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Kansas Duo Says Goodbye
Brady Morningstar (AP Photo/Orlin Wagner)
Phog.net Senior Writer
Posted Mar 2, 2011
Another memorable senior night is on tap at Kansas on Wednesday night especially for two Kansas natives who cap off dream careers in the crimson and blue.
You really couldn’t have scripted it any better for two Sunflower state standouts.
took different paths to get to
they both end their careers at home on Wednesday intertwined.
Basketball was always in the blood in both the Morningstar and Reed families. Tyrel’s father a basketball coach, and Brady’s father Roger, a former standout at KU. Both aspired to reach their dreams and don the crimson and blue one day.
"They've been great,” Self said of his senior duo. “(Brady) has basically been, even though he has been a sixth man, a three year starter for us. He started all the games as a sophomore and some as a junior and senior, so he's been great.”
“Tyrel was pretty highly recruited. He had offers from
, K-State, and
. We kind of hesitated and finally said, `Hey, that kid is such a great kid. He would be great for our program.'”
And now Reed, a former Mr. Kansas Basketball, has the chance to top
’ 130 career wins. For Tyrel, just like they were for Sherron, the numbers are staggering. The 6-2 Burlington senior stands at 124 wins with three Big 12 regular season titles, two Conference Tournament titles, one Final Four, and one National Championship. Of course he has a chance to add to all of that in the next few weeks. Reed was recently named an academic All-American and will end his KU career in the top 10 in virtually every category that involves the college three-point arc.
"I love taking big shots. I love the big stage. I have confidence in myself to knock that shot down. It's just always been that way,” Tyrel said.
But if you got to know Tyrel during his four-year tenure you know he’s much more than a clutch three-point shooter. He’s a 3.65 student with an unmatched drive. He’s known for his yearly dominance of Self’s preseason Boot Camp and his weight room mastery, and his toughness and will to win is rarely matched. He played last year with a broken a toe and is not 100 percent healthy right now. He never complains he just goes to “work” every single day.
According to Self there’s a very good reason why Tyrel’s been able to keep his spot, “because he wouldn’t let anyone take it from him.”
Brady has been the quiet assassin for this team. A year ago it was his defense drawing praise, this year it’s been his always intuitive ability to move the ball on offense and his born-again shooting touch. In fact, his career three-point field goal percentage currently sits at 41.5, good enough for eighth all-time at Kansas and making him an invaluable cog in a drive to a national title.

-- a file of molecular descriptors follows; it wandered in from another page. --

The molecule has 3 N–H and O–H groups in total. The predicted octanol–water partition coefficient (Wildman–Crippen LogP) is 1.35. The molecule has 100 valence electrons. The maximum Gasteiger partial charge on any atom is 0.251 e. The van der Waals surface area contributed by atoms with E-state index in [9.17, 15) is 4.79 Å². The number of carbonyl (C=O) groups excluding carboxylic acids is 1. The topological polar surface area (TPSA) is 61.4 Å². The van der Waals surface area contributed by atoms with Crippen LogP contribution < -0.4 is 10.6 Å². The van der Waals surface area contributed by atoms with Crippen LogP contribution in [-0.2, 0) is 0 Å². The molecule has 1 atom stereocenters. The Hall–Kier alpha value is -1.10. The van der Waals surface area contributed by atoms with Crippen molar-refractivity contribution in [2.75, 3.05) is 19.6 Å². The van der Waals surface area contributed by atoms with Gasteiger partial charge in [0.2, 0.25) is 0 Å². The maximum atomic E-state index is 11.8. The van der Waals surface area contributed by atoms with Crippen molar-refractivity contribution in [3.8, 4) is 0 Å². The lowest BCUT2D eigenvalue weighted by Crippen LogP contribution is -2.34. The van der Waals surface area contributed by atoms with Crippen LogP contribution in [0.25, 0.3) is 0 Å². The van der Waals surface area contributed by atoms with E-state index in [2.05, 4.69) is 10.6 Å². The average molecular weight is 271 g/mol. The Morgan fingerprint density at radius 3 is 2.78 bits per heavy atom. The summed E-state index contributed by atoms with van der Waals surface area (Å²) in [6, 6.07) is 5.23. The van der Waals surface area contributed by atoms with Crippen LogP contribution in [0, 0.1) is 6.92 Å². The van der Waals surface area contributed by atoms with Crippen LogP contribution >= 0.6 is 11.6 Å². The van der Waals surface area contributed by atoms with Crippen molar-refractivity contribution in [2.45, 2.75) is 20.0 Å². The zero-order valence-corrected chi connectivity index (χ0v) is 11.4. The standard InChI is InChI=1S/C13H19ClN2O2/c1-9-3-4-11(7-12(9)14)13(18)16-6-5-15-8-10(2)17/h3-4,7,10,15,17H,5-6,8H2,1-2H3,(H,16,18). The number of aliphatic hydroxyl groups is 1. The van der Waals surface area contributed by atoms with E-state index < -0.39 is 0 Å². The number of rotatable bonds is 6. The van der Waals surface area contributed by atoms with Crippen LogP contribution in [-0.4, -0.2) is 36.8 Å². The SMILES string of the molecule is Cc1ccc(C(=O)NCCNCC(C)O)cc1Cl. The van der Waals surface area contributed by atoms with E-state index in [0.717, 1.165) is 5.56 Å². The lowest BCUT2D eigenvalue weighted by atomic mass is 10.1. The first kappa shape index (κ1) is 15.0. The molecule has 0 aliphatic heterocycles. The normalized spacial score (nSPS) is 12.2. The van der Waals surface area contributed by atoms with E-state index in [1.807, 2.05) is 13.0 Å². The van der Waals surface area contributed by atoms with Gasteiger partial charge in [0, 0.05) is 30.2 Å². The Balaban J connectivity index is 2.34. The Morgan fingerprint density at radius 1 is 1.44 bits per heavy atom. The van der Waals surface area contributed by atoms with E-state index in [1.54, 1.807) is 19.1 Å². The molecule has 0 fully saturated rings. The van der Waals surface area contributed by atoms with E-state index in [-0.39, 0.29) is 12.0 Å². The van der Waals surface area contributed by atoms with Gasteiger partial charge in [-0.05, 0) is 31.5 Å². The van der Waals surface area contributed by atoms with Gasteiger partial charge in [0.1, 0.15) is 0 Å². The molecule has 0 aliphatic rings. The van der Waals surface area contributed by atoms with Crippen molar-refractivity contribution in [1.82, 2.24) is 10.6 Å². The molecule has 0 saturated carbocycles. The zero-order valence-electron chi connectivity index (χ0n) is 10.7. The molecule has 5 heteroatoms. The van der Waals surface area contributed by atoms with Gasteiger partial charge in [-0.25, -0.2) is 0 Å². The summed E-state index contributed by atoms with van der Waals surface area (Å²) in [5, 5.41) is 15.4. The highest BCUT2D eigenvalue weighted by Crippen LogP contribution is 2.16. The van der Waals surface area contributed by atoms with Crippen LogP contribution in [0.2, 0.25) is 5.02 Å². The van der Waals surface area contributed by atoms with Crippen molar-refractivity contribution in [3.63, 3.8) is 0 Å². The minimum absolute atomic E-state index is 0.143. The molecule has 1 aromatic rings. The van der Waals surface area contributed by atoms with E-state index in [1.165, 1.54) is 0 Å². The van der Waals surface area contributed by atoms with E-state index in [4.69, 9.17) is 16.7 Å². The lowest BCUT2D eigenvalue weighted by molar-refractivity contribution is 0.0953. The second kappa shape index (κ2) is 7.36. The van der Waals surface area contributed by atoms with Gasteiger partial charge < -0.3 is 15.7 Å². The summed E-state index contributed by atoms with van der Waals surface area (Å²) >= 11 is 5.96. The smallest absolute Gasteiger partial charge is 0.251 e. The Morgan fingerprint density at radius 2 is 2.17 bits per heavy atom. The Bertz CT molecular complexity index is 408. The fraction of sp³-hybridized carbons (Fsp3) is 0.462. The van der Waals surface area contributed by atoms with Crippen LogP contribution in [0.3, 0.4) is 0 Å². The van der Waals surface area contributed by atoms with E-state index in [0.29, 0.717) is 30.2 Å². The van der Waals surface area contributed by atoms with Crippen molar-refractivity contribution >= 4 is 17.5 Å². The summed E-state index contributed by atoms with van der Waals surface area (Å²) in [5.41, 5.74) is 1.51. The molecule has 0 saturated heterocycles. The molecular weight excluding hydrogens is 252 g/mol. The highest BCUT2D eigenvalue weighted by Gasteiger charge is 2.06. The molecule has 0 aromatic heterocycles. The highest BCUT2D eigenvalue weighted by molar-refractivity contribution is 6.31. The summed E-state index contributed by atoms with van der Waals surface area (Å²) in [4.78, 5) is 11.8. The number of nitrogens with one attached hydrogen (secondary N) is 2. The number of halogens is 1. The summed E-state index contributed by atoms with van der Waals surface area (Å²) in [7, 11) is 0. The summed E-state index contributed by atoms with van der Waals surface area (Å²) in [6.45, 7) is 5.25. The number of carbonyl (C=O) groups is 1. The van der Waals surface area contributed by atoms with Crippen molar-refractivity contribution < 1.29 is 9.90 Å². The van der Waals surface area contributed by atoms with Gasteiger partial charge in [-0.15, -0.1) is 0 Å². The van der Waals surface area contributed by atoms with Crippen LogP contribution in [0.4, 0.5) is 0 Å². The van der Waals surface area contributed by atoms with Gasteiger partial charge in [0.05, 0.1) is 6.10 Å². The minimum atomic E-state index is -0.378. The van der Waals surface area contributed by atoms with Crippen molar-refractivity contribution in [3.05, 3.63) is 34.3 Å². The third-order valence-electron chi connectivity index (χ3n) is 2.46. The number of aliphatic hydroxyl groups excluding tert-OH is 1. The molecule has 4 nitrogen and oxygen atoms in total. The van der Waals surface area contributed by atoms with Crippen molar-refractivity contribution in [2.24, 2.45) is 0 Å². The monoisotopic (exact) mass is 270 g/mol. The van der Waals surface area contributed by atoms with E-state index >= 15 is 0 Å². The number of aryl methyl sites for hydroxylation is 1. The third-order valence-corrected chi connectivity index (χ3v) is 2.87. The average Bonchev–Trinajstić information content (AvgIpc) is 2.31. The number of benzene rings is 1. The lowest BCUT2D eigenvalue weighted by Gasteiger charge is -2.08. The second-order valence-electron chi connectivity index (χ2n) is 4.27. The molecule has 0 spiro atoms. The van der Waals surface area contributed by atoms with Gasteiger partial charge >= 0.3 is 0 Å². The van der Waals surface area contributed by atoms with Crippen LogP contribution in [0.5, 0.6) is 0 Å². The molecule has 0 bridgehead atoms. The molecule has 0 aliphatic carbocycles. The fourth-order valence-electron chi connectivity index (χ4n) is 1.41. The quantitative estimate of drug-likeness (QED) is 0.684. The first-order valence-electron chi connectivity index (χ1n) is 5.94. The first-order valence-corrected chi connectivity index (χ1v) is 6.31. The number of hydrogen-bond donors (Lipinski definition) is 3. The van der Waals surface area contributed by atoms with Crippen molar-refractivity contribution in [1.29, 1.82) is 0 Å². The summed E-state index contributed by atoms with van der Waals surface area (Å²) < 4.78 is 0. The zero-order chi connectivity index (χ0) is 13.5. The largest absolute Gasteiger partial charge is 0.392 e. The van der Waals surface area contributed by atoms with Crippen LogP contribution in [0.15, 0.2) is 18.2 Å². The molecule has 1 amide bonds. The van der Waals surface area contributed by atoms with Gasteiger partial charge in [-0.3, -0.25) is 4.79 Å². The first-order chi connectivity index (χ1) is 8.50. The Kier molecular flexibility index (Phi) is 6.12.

Things haven’t been smooth for the Lawrence High grad that redshirted during the National Championship run in 2008 and fought thru a suspension last season. Morningstar has taken his share of hits from fans but his value on the court has never been questioned by those close to the program.
“Not only have those two (Morningstar and Reed) been great for our program they've been to the point where if they don't perform well, we don't win,” said Self pointing to both players worth. “There have been huge improvements in their developments since they got here."
As a coach you want to see improvement and development in your players and Self and his staff can be proud that Morningstar and Reed have exceeded expectations.
For every punch NCAA Men’s basketball takes people need to remember that stories like Brady’s and Tyrel’s are what college basketball is all about. They aren’t the duo that NBA scouts are salivating over on the sidelines but they have as much to do with KU’s success as the next NBA prospect to take the court at historic Phog Allen Fieldhouse.
Not every player on your roster can be a potential one-and-done and Self recognizes that. Morningstar and Reed were four-year players that he felt would bolster his program through their play and their character and neither has disappointed.
‘Of course Brady and Tyrel, you could almost group them together in my opinion,” Self told reporters in his weekly news conference. “Tyrel came in as a nervous kid. Really nervous around me and didn't get me at all for awhile. As he's matured and developed I think he's one of the most fun kids to be around. I'll miss Brady a ton because he's as much as the personality of the team as anyone is."
Neither will visually intimidate you or wow you with athleticism – though both are way more athletic than people give them credit for – but they will just wear you down with precision and grittiness. So when the names Tyrel Reed and Brady Morningstar are announced on Wednesday, stand up and clap because Kansas can claim mission accomplished once again. Two young men will leave campus better men with incredible wins on the court and a diploma in hand.
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